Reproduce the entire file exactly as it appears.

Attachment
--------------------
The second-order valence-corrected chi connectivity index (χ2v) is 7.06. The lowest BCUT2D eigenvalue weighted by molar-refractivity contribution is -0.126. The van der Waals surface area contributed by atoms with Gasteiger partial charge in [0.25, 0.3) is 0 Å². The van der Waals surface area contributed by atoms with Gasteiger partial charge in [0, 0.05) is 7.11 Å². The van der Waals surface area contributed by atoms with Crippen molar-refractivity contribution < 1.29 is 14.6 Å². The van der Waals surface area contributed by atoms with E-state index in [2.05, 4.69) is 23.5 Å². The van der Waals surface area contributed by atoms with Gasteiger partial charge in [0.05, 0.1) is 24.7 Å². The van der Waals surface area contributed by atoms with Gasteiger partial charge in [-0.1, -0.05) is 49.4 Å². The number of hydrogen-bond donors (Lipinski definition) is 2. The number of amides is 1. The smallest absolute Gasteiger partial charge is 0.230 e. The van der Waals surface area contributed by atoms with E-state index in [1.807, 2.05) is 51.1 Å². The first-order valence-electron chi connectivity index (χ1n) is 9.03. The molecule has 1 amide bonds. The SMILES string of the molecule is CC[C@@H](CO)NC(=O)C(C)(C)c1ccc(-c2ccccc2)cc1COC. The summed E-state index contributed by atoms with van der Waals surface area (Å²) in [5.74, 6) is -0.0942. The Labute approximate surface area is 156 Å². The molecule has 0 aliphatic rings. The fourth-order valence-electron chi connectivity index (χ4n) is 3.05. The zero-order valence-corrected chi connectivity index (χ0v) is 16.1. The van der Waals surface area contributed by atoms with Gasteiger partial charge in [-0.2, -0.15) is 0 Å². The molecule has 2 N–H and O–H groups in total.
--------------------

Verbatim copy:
The second-order valence-corrected chi connectivity index (χ2v) is 7.06. The lowest BCUT2D eigenvalue weighted by molar-refractivity contribution is -0.126. The van der Waals surface area contributed by atoms with Gasteiger partial charge in [0.25, 0.3) is 0 Å². The van der Waals surface area contributed by atoms with Gasteiger partial charge in [0, 0.05) is 7.11 Å². The van der Waals surface area contributed by atoms with Crippen molar-refractivity contribution < 1.29 is 14.6 Å². The van der Waals surface area contributed by atoms with E-state index in [2.05, 4.69) is 23.5 Å². The van der Waals surface area contributed by atoms with Gasteiger partial charge in [0.05, 0.1) is 24.7 Å². The van der Waals surface area contributed by atoms with Gasteiger partial charge in [-0.1, -0.05) is 49.4 Å². The number of hydrogen-bond donors (Lipinski definition) is 2. The number of amides is 1. The smallest absolute Gasteiger partial charge is 0.230 e. The van der Waals surface area contributed by atoms with E-state index in [1.807, 2.05) is 51.1 Å². The first-order valence-electron chi connectivity index (χ1n) is 9.03. The molecule has 1 amide bonds. The SMILES string of the molecule is CC[C@@H](CO)NC(=O)C(C)(C)c1ccc(-c2ccccc2)cc1COC. The summed E-state index contributed by atoms with van der Waals surface area (Å²) in [5.74, 6) is -0.0942. The Labute approximate surface area is 156 Å². The molecule has 0 aliphatic rings. The fourth-order valence-electron chi connectivity index (χ4n) is 3.05. The zero-order valence-corrected chi connectivity index (χ0v) is 16.1. The van der Waals surface area contributed by atoms with Gasteiger partial charge in [-0.2, -0.15) is 0 Å². The molecule has 2 N–H and O–H groups in total.